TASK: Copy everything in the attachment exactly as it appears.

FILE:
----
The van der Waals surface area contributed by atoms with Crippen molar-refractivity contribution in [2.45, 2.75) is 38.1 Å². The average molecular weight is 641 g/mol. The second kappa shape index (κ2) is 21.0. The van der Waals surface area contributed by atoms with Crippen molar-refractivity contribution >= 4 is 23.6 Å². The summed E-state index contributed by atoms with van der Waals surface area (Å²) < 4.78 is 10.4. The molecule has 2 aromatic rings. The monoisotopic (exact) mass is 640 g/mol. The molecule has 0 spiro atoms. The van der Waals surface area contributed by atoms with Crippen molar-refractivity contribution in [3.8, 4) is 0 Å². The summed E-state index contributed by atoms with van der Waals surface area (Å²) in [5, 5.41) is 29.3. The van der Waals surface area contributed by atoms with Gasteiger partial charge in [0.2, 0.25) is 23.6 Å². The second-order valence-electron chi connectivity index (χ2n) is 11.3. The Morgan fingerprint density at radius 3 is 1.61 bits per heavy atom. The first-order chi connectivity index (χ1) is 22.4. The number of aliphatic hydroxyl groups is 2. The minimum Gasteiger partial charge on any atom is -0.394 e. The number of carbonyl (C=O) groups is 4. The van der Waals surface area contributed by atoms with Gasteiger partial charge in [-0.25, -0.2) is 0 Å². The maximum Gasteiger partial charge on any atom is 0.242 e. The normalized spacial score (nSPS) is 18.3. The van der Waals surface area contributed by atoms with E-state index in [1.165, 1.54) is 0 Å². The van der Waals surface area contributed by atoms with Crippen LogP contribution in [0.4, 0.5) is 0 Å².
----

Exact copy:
The van der Waals surface area contributed by atoms with Crippen molar-refractivity contribution in [2.45, 2.75) is 38.1 Å². The average molecular weight is 641 g/mol. The second kappa shape index (κ2) is 21.0. The van der Waals surface area contributed by atoms with Crippen molar-refractivity contribution >= 4 is 23.6 Å². The summed E-state index contributed by atoms with van der Waals surface area (Å²) < 4.78 is 10.4. The molecule has 2 aromatic rings. The monoisotopic (exact) mass is 640 g/mol. The molecule has 0 spiro atoms. The van der Waals surface area contributed by atoms with Crippen molar-refractivity contribution in [3.8, 4) is 0 Å². The summed E-state index contributed by atoms with van der Waals surface area (Å²) in [5, 5.41) is 29.3. The van der Waals surface area contributed by atoms with Gasteiger partial charge in [0.2, 0.25) is 23.6 Å². The second-order valence-electron chi connectivity index (χ2n) is 11.3. The Morgan fingerprint density at radius 3 is 1.61 bits per heavy atom. The first-order chi connectivity index (χ1) is 22.4. The number of aliphatic hydroxyl groups is 2. The minimum Gasteiger partial charge on any atom is -0.394 e. The number of carbonyl (C=O) groups is 4. The van der Waals surface area contributed by atoms with Gasteiger partial charge in [-0.25, -0.2) is 0 Å². The maximum Gasteiger partial charge on any atom is 0.242 e. The normalized spacial score (nSPS) is 18.3. The van der Waals surface area contributed by atoms with E-state index in [1.165, 1.54) is 0 Å². The van der Waals surface area contributed by atoms with Crippen LogP contribution in [0.4, 0.5) is 0 Å².